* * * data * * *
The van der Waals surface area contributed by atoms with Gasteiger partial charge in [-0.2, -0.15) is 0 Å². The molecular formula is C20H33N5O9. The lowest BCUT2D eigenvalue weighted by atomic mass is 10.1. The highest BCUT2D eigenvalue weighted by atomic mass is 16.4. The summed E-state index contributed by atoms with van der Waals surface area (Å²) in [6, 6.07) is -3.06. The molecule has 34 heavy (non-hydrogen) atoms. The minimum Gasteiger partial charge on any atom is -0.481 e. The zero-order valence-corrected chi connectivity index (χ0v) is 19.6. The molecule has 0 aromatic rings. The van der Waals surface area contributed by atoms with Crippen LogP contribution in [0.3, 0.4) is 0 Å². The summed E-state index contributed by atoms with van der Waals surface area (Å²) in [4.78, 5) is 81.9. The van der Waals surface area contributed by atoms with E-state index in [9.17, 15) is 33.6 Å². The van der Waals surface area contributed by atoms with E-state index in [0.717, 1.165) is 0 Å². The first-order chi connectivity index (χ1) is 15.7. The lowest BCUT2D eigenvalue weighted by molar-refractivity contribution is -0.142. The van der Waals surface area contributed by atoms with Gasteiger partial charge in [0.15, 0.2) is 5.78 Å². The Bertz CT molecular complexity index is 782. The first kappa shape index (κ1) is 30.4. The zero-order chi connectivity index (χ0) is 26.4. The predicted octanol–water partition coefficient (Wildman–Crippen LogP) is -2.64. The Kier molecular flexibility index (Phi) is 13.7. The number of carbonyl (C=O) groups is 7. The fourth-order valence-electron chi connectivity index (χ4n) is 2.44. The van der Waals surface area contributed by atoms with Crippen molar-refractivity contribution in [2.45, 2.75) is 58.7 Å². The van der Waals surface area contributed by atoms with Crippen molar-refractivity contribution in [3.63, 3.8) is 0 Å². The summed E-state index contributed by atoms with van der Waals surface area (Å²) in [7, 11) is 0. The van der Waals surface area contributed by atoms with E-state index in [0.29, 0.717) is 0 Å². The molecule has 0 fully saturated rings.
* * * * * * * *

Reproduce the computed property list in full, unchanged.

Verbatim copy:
The van der Waals surface area contributed by atoms with Gasteiger partial charge in [-0.2, -0.15) is 0 Å². The molecular formula is C20H33N5O9. The lowest BCUT2D eigenvalue weighted by atomic mass is 10.1. The highest BCUT2D eigenvalue weighted by atomic mass is 16.4. The summed E-state index contributed by atoms with van der Waals surface area (Å²) in [6, 6.07) is -3.06. The molecule has 34 heavy (non-hydrogen) atoms. The minimum Gasteiger partial charge on any atom is -0.481 e. The zero-order valence-corrected chi connectivity index (χ0v) is 19.6. The molecule has 0 aromatic rings. The van der Waals surface area contributed by atoms with Crippen LogP contribution in [0.3, 0.4) is 0 Å². The summed E-state index contributed by atoms with van der Waals surface area (Å²) in [4.78, 5) is 81.9. The van der Waals surface area contributed by atoms with E-state index in [9.17, 15) is 33.6 Å². The van der Waals surface area contributed by atoms with E-state index in [0.717, 1.165) is 0 Å². The first-order chi connectivity index (χ1) is 15.7. The lowest BCUT2D eigenvalue weighted by molar-refractivity contribution is -0.142. The van der Waals surface area contributed by atoms with Gasteiger partial charge in [0.15, 0.2) is 5.78 Å². The Bertz CT molecular complexity index is 782. The first kappa shape index (κ1) is 30.4. The zero-order chi connectivity index (χ0) is 26.4. The predicted octanol–water partition coefficient (Wildman–Crippen LogP) is -2.64. The Kier molecular flexibility index (Phi) is 13.7. The number of carbonyl (C=O) groups is 7. The fourth-order valence-electron chi connectivity index (χ4n) is 2.44. The van der Waals surface area contributed by atoms with Crippen molar-refractivity contribution in [2.45, 2.75) is 58.7 Å². The van der Waals surface area contributed by atoms with Crippen molar-refractivity contribution in [3.63, 3.8) is 0 Å². The summed E-state index contributed by atoms with van der Waals surface area (Å²) in [7, 11) is 0. The van der Waals surface area contributed by atoms with E-state index in [0.29, 0.717) is 0 Å². The molecule has 0 fully saturated rings.